If you were asked to describe someone living with bipolar disorder, what descriptors would you use? Perhaps some words that come to mind are “manic” or “depressed” or “impulsive.” After all, bipolar disorder is a mental illness characterized by intense periods of happiness (mania), followed by extremely low periods (depression), and those who experience mania may feel impulsive at times.
But what about the term, “high-functioning?”
When people use the phrase “high-functioning” in terms of mental illness, they use it to describe someone who appears “OK” to everybody else, but on the inside, they’re struggling. People with high-functioning bipolar disorder are no exception. Though they might live with bipolar symptoms, they have developed “habits” to cope with the internal struggle they face.
We wanted to know what kinds of habits people who live with high-functioning bipolar disorder have developed, so we asked members of our bipolar community to share their experiences with us.
Before we begin, we want to acknowledge that if you live with bipolar disorder and don’t identify with being “high-functioning,” there’s nothing wrong with you. Everyone faces unique challenges on their health journeys and all experiences are valid. Regardless of how you identify, we hope you can benefit from some of the coping strategies below.
Here’s what they had to say:
1. Establishing a Routine
“Having a routine and art therapy to express my emotions instead of holding them in or draining people I love with my feelings every day.” — April M.
“Planning and routine. I have to keep a schedule and plan everything. I have a routine, I have a set time to take my medication, days I do laundry, our daughter’s school schedule (she’s online schooled) and housework. If I don’t, it messes with me mentally.” — Bethany B.
2. Keeping a ‘Pill Diary’ to Track Medications
“I have a ‘pill diary’ where I keep track of my medications, and any additional medications I take, my side effects and my mood. Tracking my mood helps me see when I’m moving away (high or low) from the midline.” — Thando T.
3. Speaking Up When Struggling
“I work night shift because I cannot handle too many people around me at once. I stay on top of my medication and I speak out when I feel I am struggling. I am fortunate to have a great support system.” — Bec J.
4. Practicing Daily Self-Care
“Self-care. I trying to make a little time every day to do something I enjoy, like knit or read.” — Jordan C.
5. Doing a Mood Self-Check
“I try to always assess myself throughout the day to ensure I’m ‘normal’ and not showing any signs of hypomania especially when I’m interacting with people.” — Renz M.
“I check in on myself at least twice a day and analyze how I’m feeling and the emotions I’m feeling. Most especially if I’m suspicious about possibly having an episode.” — Samantha G.
6. Scheduling Bill Payments Ahead of Time
“I make sure all the bills are paid. I have bills planned out on four different calendars. I make sure every single one of them is paid or know they will be paid.” — Salena A.
7. Spending Time With Loved Ones
“Stay busy, especially since I’m not working right now. I resigned from a job that just wasn’t going to work for my family’s schedule. Make sure to socialize, take my medications around the same time every morning. I just joined a gym so I can focus on my health and general well-being. I’m also in the process of cleaning out my house to be able to have repairs done. My husband and I are very active with our teenage son’s sports programs. That helps as well and gets us involved with fellow parents/friends in the community. We also try to have weekly lunch dates. Basically, take my meds and stay engaged with family and friends.” — Kimberly F.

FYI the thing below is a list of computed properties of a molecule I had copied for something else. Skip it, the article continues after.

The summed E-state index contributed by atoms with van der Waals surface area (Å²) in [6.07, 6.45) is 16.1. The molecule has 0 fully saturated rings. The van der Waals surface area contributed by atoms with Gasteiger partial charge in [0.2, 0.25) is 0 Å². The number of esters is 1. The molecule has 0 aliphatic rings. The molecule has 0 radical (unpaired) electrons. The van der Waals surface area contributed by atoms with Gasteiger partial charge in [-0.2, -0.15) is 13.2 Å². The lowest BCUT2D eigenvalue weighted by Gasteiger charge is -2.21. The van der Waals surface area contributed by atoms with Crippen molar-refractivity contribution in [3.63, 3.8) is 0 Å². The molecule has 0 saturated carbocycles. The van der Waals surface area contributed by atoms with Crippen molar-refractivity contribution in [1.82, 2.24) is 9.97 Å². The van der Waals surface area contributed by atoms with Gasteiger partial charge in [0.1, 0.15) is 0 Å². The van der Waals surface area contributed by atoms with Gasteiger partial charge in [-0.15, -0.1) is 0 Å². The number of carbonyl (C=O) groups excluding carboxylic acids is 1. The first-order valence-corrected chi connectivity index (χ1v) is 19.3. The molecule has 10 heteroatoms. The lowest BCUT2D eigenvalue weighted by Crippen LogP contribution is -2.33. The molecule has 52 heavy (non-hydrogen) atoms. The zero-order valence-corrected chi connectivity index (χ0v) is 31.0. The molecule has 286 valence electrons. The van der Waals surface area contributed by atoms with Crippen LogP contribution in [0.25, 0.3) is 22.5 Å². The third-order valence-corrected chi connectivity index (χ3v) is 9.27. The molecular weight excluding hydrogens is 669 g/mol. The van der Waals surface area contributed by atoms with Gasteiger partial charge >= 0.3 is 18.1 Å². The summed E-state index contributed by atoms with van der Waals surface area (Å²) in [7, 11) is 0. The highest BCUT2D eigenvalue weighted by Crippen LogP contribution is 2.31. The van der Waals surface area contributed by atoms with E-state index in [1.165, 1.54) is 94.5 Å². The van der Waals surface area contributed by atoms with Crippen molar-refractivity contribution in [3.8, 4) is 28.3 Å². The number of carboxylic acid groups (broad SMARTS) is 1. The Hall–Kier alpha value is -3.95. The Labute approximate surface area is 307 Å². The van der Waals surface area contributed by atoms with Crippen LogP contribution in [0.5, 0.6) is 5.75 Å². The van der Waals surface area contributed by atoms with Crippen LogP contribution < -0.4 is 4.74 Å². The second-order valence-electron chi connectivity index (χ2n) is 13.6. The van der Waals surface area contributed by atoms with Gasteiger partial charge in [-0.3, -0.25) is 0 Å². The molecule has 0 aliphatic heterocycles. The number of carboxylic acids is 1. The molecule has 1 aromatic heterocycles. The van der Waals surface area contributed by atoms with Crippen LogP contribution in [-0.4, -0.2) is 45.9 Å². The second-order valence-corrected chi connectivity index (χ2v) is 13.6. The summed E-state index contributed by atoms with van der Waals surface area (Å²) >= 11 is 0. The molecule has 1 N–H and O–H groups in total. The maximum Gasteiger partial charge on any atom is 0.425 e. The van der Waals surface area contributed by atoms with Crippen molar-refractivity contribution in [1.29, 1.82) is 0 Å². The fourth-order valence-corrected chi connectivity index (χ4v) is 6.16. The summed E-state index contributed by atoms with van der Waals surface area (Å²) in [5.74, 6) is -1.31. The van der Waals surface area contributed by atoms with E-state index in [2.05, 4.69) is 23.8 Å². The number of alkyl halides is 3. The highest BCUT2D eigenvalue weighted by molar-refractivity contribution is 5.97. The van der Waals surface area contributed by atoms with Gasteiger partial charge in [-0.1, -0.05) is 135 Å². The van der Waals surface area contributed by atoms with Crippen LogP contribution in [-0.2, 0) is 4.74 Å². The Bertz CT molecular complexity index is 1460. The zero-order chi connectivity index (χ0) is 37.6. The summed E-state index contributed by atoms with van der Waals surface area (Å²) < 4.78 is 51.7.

8. Getting Enough Sleep
“I always stay on top of my meds, and I have to get enough sleep! If I don’t sleep enough, I’m a monster. Stress is one of my biggest triggers and getting enough sleep helps me manage my stress.” — Elizabeth A.
“Bedtimes. When I was at my worst I kept ludicrous hours, so I force myself to have a healthy sleep schedule now.” — Anastasia S.
9. Having a Plan for When Things Get Challenging
“I try to stay aware of my symptoms and strategize a plan to help ride out any storms.” — Madison V.
10. Recognizing When a Break is Necessary
“Keeping track of hygiene habits so I can tell when bipolar depression may be kicking in. Making all phone calls I had previously procrastinated making during hypomania. Recognizing when symptoms are about to develop and taking a mental health break.” — Jennifer L.
11. Watching for Mania Signs
“Hypervigilance: I am always watching for my signs that hypomania is coming/starting.” — Rhainy C.
“Watching for mania — giving my card to someone I trust, getting enough sleep and taking meds around the same time every day.” — Katie L.
12. Setting Boundaries
“An element of selfishness, trying not to take on other people’s problems, opinions, etc., to stop me [from] overthinking.” — Kerrie B.
13. Making Lists
“Lists. I make lists for everything because no matter if I’m up or down, my mind can’t stay focused.” — Allison M.
14. Keeping Track of Appointments
“Using a calendar to keep track of appointments because I easily forget. Also, I can’t go to bed unless I am dead tired now, or I will spiral out of control in my thought processes.” — Gary A.
All of these “habits” are things that anyone can work on implementing in their daily life with mental illness. Whether or not you consider yourself to be “high-functioning,” developing healthy coping habits is important in keeping your condition under control.
That being said, not every day is going to be a walk in the park and if you need support from someone, you can always post a Thought or Question using the hashtag #CheckInWithMe. We’re here for you on your good days, your bad days and every day in between.